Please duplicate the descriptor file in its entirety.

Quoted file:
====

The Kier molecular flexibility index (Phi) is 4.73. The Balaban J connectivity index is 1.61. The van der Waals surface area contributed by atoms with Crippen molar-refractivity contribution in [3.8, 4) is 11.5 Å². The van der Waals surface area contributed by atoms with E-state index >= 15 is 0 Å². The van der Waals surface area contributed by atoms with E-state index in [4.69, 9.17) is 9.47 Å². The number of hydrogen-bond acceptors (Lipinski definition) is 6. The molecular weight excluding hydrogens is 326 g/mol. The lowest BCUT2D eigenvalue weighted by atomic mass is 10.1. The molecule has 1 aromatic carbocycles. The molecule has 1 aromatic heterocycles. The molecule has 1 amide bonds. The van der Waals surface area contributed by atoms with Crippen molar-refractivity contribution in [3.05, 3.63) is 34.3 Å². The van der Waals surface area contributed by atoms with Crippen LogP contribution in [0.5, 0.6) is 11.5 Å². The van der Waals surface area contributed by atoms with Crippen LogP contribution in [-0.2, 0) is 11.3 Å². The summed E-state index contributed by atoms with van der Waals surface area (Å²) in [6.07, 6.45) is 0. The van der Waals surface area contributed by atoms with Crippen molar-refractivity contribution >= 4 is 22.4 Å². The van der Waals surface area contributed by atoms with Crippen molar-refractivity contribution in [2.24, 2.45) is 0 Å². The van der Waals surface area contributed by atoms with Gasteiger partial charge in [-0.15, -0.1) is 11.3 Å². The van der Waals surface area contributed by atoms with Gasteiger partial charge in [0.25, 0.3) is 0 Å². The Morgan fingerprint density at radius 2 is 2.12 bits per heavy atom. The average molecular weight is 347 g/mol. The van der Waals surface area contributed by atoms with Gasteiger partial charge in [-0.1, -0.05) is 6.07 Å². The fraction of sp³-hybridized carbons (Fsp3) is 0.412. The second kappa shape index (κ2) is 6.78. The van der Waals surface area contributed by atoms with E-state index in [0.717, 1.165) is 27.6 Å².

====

The Kier molecular flexibility index (Phi) is 4.73. The Balaban J connectivity index is 1.61. The van der Waals surface area contributed by atoms with Crippen molar-refractivity contribution in [3.8, 4) is 11.5 Å². The van der Waals surface area contributed by atoms with E-state index >= 15 is 0 Å². The van der Waals surface area contributed by atoms with E-state index in [4.69, 9.17) is 9.47 Å². The number of hydrogen-bond acceptors (Lipinski definition) is 6. The molecular weight excluding hydrogens is 326 g/mol. The lowest BCUT2D eigenvalue weighted by atomic mass is 10.1. The molecule has 1 aromatic carbocycles. The molecule has 1 aromatic heterocycles. The molecule has 1 amide bonds. The van der Waals surface area contributed by atoms with Crippen molar-refractivity contribution in [3.05, 3.63) is 34.3 Å². The van der Waals surface area contributed by atoms with Crippen LogP contribution in [0.5, 0.6) is 11.5 Å². The van der Waals surface area contributed by atoms with Crippen LogP contribution in [-0.2, 0) is 11.3 Å². The summed E-state index contributed by atoms with van der Waals surface area (Å²) in [6.07, 6.45) is 0. The van der Waals surface area contributed by atoms with Crippen molar-refractivity contribution >= 4 is 22.4 Å². The van der Waals surface area contributed by atoms with Crippen molar-refractivity contribution in [2.24, 2.45) is 0 Å². The van der Waals surface area contributed by atoms with Gasteiger partial charge in [-0.15, -0.1) is 11.3 Å². The van der Waals surface area contributed by atoms with Gasteiger partial charge in [0.25, 0.3) is 0 Å². The Morgan fingerprint density at radius 2 is 2.12 bits per heavy atom. The average molecular weight is 347 g/mol. The van der Waals surface area contributed by atoms with Gasteiger partial charge in [-0.1, -0.05) is 6.07 Å². The fraction of sp³-hybridized carbons (Fsp3) is 0.412. The second kappa shape index (κ2) is 6.78. The van der Waals surface area contributed by atoms with E-state index in [0.717, 1.165) is 27.6 Å².